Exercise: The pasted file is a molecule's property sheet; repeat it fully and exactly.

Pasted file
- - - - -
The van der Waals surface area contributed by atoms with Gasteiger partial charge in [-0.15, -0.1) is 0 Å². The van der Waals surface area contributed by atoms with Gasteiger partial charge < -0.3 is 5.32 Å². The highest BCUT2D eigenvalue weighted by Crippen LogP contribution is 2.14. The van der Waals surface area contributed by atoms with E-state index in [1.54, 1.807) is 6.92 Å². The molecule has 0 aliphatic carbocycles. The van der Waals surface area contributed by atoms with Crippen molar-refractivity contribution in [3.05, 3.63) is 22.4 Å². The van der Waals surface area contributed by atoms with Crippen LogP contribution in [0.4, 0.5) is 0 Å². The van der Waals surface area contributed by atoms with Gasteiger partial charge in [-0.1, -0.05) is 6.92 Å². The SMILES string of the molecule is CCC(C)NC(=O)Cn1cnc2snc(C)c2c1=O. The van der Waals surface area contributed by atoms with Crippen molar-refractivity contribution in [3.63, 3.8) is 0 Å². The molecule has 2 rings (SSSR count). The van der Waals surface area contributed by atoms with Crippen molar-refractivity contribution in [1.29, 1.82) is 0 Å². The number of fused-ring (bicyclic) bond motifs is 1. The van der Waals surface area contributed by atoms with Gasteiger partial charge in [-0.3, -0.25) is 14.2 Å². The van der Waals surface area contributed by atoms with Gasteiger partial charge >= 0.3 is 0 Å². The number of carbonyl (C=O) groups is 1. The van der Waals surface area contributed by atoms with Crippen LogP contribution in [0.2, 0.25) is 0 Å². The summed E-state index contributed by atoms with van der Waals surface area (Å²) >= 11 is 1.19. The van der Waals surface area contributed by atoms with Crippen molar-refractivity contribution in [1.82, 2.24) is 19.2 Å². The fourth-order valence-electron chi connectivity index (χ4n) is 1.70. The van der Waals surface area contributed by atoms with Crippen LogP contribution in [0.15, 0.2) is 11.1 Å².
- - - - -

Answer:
The van der Waals surface area contributed by atoms with Gasteiger partial charge in [-0.15, -0.1) is 0 Å². The van der Waals surface area contributed by atoms with Gasteiger partial charge < -0.3 is 5.32 Å². The highest BCUT2D eigenvalue weighted by Crippen LogP contribution is 2.14. The van der Waals surface area contributed by atoms with E-state index in [1.54, 1.807) is 6.92 Å². The molecule has 0 aliphatic carbocycles. The van der Waals surface area contributed by atoms with Crippen molar-refractivity contribution in [3.05, 3.63) is 22.4 Å². The van der Waals surface area contributed by atoms with Crippen LogP contribution in [0.4, 0.5) is 0 Å². The van der Waals surface area contributed by atoms with Gasteiger partial charge in [-0.1, -0.05) is 6.92 Å². The SMILES string of the molecule is CCC(C)NC(=O)Cn1cnc2snc(C)c2c1=O. The van der Waals surface area contributed by atoms with Crippen molar-refractivity contribution in [3.63, 3.8) is 0 Å². The molecule has 2 rings (SSSR count). The van der Waals surface area contributed by atoms with Crippen molar-refractivity contribution in [1.29, 1.82) is 0 Å². The number of fused-ring (bicyclic) bond motifs is 1. The van der Waals surface area contributed by atoms with Gasteiger partial charge in [-0.3, -0.25) is 14.2 Å². The van der Waals surface area contributed by atoms with Gasteiger partial charge >= 0.3 is 0 Å². The number of carbonyl (C=O) groups is 1. The van der Waals surface area contributed by atoms with Crippen LogP contribution in [0.2, 0.25) is 0 Å². The summed E-state index contributed by atoms with van der Waals surface area (Å²) >= 11 is 1.19. The van der Waals surface area contributed by atoms with Crippen molar-refractivity contribution in [1.82, 2.24) is 19.2 Å². The fourth-order valence-electron chi connectivity index (χ4n) is 1.70. The van der Waals surface area contributed by atoms with Crippen LogP contribution in [0.15, 0.2) is 11.1 Å².